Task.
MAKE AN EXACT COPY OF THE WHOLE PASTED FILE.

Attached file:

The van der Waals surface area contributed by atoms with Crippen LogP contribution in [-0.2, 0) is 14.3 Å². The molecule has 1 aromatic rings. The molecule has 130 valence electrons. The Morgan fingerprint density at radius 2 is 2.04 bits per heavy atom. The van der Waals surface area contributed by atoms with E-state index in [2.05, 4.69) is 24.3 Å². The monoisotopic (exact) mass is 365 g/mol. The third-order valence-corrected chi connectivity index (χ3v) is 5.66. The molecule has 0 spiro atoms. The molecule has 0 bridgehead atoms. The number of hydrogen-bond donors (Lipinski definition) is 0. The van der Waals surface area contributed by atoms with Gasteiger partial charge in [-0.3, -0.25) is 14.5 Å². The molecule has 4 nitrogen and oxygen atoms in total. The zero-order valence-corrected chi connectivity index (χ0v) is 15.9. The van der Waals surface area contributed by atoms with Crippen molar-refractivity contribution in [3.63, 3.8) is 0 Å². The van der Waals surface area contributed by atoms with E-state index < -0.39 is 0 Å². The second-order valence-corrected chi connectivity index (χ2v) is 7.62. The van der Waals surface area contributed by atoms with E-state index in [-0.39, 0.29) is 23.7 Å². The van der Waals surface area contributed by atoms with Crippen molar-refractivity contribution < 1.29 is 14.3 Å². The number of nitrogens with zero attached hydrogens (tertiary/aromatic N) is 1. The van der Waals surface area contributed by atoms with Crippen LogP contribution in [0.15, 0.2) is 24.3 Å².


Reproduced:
The van der Waals surface area contributed by atoms with Crippen LogP contribution in [-0.2, 0) is 14.3 Å². The molecule has 1 aromatic rings. The molecule has 130 valence electrons. The Morgan fingerprint density at radius 2 is 2.04 bits per heavy atom. The van der Waals surface area contributed by atoms with E-state index in [2.05, 4.69) is 24.3 Å². The monoisotopic (exact) mass is 365 g/mol. The third-order valence-corrected chi connectivity index (χ3v) is 5.66. The molecule has 0 spiro atoms. The molecule has 0 bridgehead atoms. The number of hydrogen-bond donors (Lipinski definition) is 0. The van der Waals surface area contributed by atoms with Gasteiger partial charge in [-0.3, -0.25) is 14.5 Å². The molecule has 4 nitrogen and oxygen atoms in total. The zero-order valence-corrected chi connectivity index (χ0v) is 15.9. The van der Waals surface area contributed by atoms with Crippen molar-refractivity contribution in [3.63, 3.8) is 0 Å². The van der Waals surface area contributed by atoms with E-state index < -0.39 is 0 Å². The second-order valence-corrected chi connectivity index (χ2v) is 7.62. The van der Waals surface area contributed by atoms with E-state index in [-0.39, 0.29) is 23.7 Å². The van der Waals surface area contributed by atoms with Crippen molar-refractivity contribution < 1.29 is 14.3 Å². The number of nitrogens with zero attached hydrogens (tertiary/aromatic N) is 1. The van der Waals surface area contributed by atoms with Crippen LogP contribution in [0.15, 0.2) is 24.3 Å².